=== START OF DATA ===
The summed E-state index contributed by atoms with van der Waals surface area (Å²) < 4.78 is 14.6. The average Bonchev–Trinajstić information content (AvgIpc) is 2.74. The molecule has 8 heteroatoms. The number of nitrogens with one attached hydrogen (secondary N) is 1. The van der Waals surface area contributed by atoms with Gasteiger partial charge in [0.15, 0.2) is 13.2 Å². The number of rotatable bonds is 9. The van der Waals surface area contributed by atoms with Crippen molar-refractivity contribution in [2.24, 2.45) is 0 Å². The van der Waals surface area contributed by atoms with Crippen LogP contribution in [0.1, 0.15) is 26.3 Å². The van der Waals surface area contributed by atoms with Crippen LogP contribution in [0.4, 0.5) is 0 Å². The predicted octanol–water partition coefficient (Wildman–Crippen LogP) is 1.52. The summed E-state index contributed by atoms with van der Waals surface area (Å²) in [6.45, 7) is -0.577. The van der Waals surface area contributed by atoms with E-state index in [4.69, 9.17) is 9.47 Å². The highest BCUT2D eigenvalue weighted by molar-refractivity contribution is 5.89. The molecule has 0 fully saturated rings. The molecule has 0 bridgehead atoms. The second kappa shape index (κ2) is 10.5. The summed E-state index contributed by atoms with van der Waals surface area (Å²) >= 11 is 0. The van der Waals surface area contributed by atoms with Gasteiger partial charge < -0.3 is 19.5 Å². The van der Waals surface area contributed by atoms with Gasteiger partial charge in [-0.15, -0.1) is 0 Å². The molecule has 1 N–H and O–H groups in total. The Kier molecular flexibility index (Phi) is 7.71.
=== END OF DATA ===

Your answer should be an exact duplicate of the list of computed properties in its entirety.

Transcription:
The summed E-state index contributed by atoms with van der Waals surface area (Å²) < 4.78 is 14.6. The average Bonchev–Trinajstić information content (AvgIpc) is 2.74. The molecule has 8 heteroatoms. The number of nitrogens with one attached hydrogen (secondary N) is 1. The van der Waals surface area contributed by atoms with Gasteiger partial charge in [0.15, 0.2) is 13.2 Å². The number of rotatable bonds is 9. The van der Waals surface area contributed by atoms with Crippen molar-refractivity contribution in [2.24, 2.45) is 0 Å². The van der Waals surface area contributed by atoms with Crippen LogP contribution in [0.1, 0.15) is 26.3 Å². The van der Waals surface area contributed by atoms with Crippen LogP contribution in [0.4, 0.5) is 0 Å². The predicted octanol–water partition coefficient (Wildman–Crippen LogP) is 1.52. The summed E-state index contributed by atoms with van der Waals surface area (Å²) in [6.45, 7) is -0.577. The van der Waals surface area contributed by atoms with E-state index in [4.69, 9.17) is 9.47 Å². The highest BCUT2D eigenvalue weighted by molar-refractivity contribution is 5.89. The molecule has 0 fully saturated rings. The molecule has 0 bridgehead atoms. The second kappa shape index (κ2) is 10.5. The summed E-state index contributed by atoms with van der Waals surface area (Å²) >= 11 is 0. The van der Waals surface area contributed by atoms with Gasteiger partial charge < -0.3 is 19.5 Å². The van der Waals surface area contributed by atoms with Gasteiger partial charge in [-0.15, -0.1) is 0 Å². The molecule has 1 N–H and O–H groups in total. The Kier molecular flexibility index (Phi) is 7.71.